VANCOUVER (NEWS1130) – With just months away from its imminent closure, people in support of saving the Kits Coast Guard gathered in an attempt to keep the base alive.
Close to a hundred people showed up at the Jericho Sailing Centre to hear speakers from various political parties and levels of government (with the exception of the federal Conservatives).
NDP Leader Adrian Dix is urging people to keep the campaign going.
“It’s important to continue on. In every effort where you try to change the mind of the government, until you do that, until the day they announce the decision that they’ve listened, it seems like they’re not going to listen and it’s why we have to keep the pressure on,” says Dix.
NDP MP for New Westminster-Coquitlam and Port Moody Fin Donnelly says the money saved is not worth people’s lives at risk.
“There was an opportunity to question the Minister of Fisheries and Oceans…I raised the issue and asked how much is this going to cost the people of Canada? The response was it’s $900,000 to operate, $200,000 to close. This is a $700,000 savings. So, over half a million dollars for a vital role that the Coast Guard plays in one of our busiest ports of the country…it’s ludicrous!” says Donnelly.
Other speakers included the leader of the BC Conservatives John Cummins, members of both the BC and federal Liberals as well as representatives from the City of Vancouver and Park Board.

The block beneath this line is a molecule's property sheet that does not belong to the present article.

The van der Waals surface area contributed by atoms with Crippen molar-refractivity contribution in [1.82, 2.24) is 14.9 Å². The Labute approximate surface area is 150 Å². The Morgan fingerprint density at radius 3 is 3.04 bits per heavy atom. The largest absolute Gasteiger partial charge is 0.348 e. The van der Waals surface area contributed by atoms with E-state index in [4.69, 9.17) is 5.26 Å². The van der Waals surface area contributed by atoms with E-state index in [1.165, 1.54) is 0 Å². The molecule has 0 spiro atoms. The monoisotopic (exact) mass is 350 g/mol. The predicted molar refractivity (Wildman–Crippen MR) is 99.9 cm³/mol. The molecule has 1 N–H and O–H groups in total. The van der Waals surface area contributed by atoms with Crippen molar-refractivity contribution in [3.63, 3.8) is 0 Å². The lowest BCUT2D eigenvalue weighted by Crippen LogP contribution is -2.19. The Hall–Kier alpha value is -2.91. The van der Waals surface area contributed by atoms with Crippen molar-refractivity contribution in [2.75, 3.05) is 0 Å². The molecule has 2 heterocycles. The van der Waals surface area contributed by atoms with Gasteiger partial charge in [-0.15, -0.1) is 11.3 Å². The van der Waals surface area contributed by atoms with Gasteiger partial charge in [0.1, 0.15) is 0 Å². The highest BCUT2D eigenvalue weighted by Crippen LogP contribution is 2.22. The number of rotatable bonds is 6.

Mandip Sandhu got emotional as he told the crowd about a water tragedy that devastated his family. Sandhu’s brother died in an accident 12 years ago when his vehicle crashed into the Fraser River.
Just days before the accident, the Coast Guard rescue dive program was axed to cut down on costs.
“If this base closes, and when someone is injured or killed, the burden of saying ‘I told you so’ will be something to many of us will have to bare and we can’t let this happen,” argues Sandhu.
“We’re faced with a similar threat to our safety. The Harper government wants to eliminate the Kitsilano Coast Guard Base in order to again save money.”
Guy, a recreational boater, says he will no longer feel safe in the water without the base.
“I feel secure about going out knowing there’s back up for me. If anything goes wrong I can call on the Coast Guard no matter where I am,” he points out.
Paul says the thought of being without the base nearby is scary for him and his friends when they hit the water.
“I’m into health and recreation as many of my friends who row with me here in Kitsilano, and literally we are all dead in the water if they close the station,” he says.
Earlier this month, the federal government announced a three-person inshore rescue team will set up in Stanley Park to offer service during the peak boating season in the summer.